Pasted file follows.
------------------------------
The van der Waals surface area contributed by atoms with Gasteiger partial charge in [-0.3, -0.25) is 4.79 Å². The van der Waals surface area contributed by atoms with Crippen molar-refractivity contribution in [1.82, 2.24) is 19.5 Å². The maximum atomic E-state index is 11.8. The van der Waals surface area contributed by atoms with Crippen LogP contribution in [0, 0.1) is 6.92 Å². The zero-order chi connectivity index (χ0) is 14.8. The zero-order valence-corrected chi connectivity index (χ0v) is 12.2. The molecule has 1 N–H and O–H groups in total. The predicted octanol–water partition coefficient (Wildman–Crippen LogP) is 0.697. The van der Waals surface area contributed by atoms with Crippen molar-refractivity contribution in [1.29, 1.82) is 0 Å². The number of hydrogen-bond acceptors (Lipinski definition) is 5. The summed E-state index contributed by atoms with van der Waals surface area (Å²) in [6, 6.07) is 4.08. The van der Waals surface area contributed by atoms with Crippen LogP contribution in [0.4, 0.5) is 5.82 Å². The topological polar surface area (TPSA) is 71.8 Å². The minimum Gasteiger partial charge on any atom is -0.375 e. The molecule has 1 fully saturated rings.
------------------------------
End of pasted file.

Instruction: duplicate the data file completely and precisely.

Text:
The van der Waals surface area contributed by atoms with Gasteiger partial charge in [-0.3, -0.25) is 4.79 Å². The van der Waals surface area contributed by atoms with Crippen molar-refractivity contribution in [1.82, 2.24) is 19.5 Å². The maximum atomic E-state index is 11.8. The van der Waals surface area contributed by atoms with Crippen LogP contribution in [0, 0.1) is 6.92 Å². The zero-order chi connectivity index (χ0) is 14.8. The zero-order valence-corrected chi connectivity index (χ0v) is 12.2. The molecule has 1 N–H and O–H groups in total. The predicted octanol–water partition coefficient (Wildman–Crippen LogP) is 0.697. The van der Waals surface area contributed by atoms with Crippen molar-refractivity contribution in [1.29, 1.82) is 0 Å². The number of hydrogen-bond acceptors (Lipinski definition) is 5. The summed E-state index contributed by atoms with van der Waals surface area (Å²) in [6, 6.07) is 4.08. The van der Waals surface area contributed by atoms with Crippen LogP contribution in [0.4, 0.5) is 5.82 Å². The topological polar surface area (TPSA) is 71.8 Å². The minimum Gasteiger partial charge on any atom is -0.375 e. The molecule has 1 fully saturated rings.